Cancel Culture comes to Carmel

On Father’s Day, my longtime pastor Father Ted Rothrock gave a rousing homily reminding the viewing audience at home and the few of us still in the pews that Holy Communion is the point of church (meaning the Catholic Mass).  He also said we needed to preach this from the rooftops.  After Mass, I asked him in honor of his homily if we could have a Eucharistic Procession along the Monon Trail in downtown Carmel on July 4th.  The City had canceled the usual annual Celebration of Secession from the London Crown parade, so I assumed this was a good way to fill that vacuum.  He intended to take his annual July break to boat on Lake Michigan so passed the duty to his young pastoral associate.  The associate happily agreed to do so. 

I called Father Summerlin to start the planning, and we agreed 10am on July 4th worked best.  I started emailing all this lists and contacts I have in the Carmel Catholic Community.  The next day Father Summerlin asked for me to explore whether the City had any permitting requirements for this type of gathering.  I agreed to do so, though since this was small and was essentially a group of people walking together on a public trail, there probably wouldn’t be any permit requited.  I did not intend to block streets or the trail itself. 

My wife humorously asked whether Jesus asked Pilate for permission to enter Jerusalem on the donkey so long ago.  Since this was not about my views on government (I’m an anarchist in the tradition of Murray Rothbard) but about Jesus, I contacted the police department and parks department to determine whether we needed permission or were required to notify.  Both confirmed my original view. 

In the meantime, Father Ted penned his weekly bulletin article; this one would generate national headlines since he made some pointed remarks about the leaders of the BLM and Antifa movements.  In a church with only about 25% of its normal weekend attendance because of the fear of a virus (which is worse, a virus or Satan?), it is somewhat ironic that this one bulletin article of his finally hit such a nerve.  He has written many similar stemwinders over the years.  He is a breath of fresh air in an increasingly irrelevant and milquetoast Catholic Church.  Some people that didn’t like Father Ted’s article announced they were going to protest our church on Sunday.  Father Summerlin said the Eucharistic Procession was cancelled, in light of this, even though it was just a few parishioners gathering together and taking a walk with Jesus on a public trail.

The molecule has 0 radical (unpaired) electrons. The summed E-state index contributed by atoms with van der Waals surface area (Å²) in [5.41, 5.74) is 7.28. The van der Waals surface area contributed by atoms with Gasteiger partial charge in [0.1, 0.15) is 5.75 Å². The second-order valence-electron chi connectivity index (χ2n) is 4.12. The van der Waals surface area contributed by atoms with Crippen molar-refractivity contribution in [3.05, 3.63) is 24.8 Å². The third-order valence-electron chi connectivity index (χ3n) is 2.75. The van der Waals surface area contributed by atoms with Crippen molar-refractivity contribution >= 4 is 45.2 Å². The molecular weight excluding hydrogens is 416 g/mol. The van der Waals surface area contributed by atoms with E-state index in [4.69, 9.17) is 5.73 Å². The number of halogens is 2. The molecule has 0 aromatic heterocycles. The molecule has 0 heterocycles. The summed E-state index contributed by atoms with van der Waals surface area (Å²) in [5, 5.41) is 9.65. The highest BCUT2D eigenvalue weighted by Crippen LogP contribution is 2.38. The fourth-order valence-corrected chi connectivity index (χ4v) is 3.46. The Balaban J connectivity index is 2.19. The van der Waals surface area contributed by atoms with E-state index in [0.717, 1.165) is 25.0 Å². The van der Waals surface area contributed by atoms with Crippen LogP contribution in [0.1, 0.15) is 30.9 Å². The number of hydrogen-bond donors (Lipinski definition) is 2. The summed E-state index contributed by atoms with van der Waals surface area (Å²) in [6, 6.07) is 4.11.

Our new administrator appointed by the Bishop invited the protestors onto church property. The church also blocked some people, including a Lutheran pastor, from “counter” protesting on church property. Therefore, so these two groups could get visibility, they both ended up largely protesting on the public easements, including a neighbor’s house across the street. They didn’t ask for permission of the city to do this!

In a side note, there were many more of us who prayed in front of the church most of the day around a beautiful St. Elizabeth Ann Seton statue commissioned by Father Ted than there were protestors. Some people walked out during the Bishop’s comments before Masses this weekend about the suspension; my family did not the night before because his message was so watered down either way that it was hard to get so emotional. We are a large parish and I have been asking Father Ted to get the Bishop here. Sad that this is what it took.

Unfortunately, my takeaway from this: John the Baptist said He must increase, I must decrease. The Church did decrease by not having a Eucharistic Procession, unrelated to anything except Jesus, and protestors increased onto church property to celebrate the scalp of Father Ted’s pastorships (this one and his next assignment, at the largest parish in the diocese). This is a site against militarism, but it does not encourage cowardice either by the Faithful or the Hierarchy. I pray that we listen to John the Baptist.

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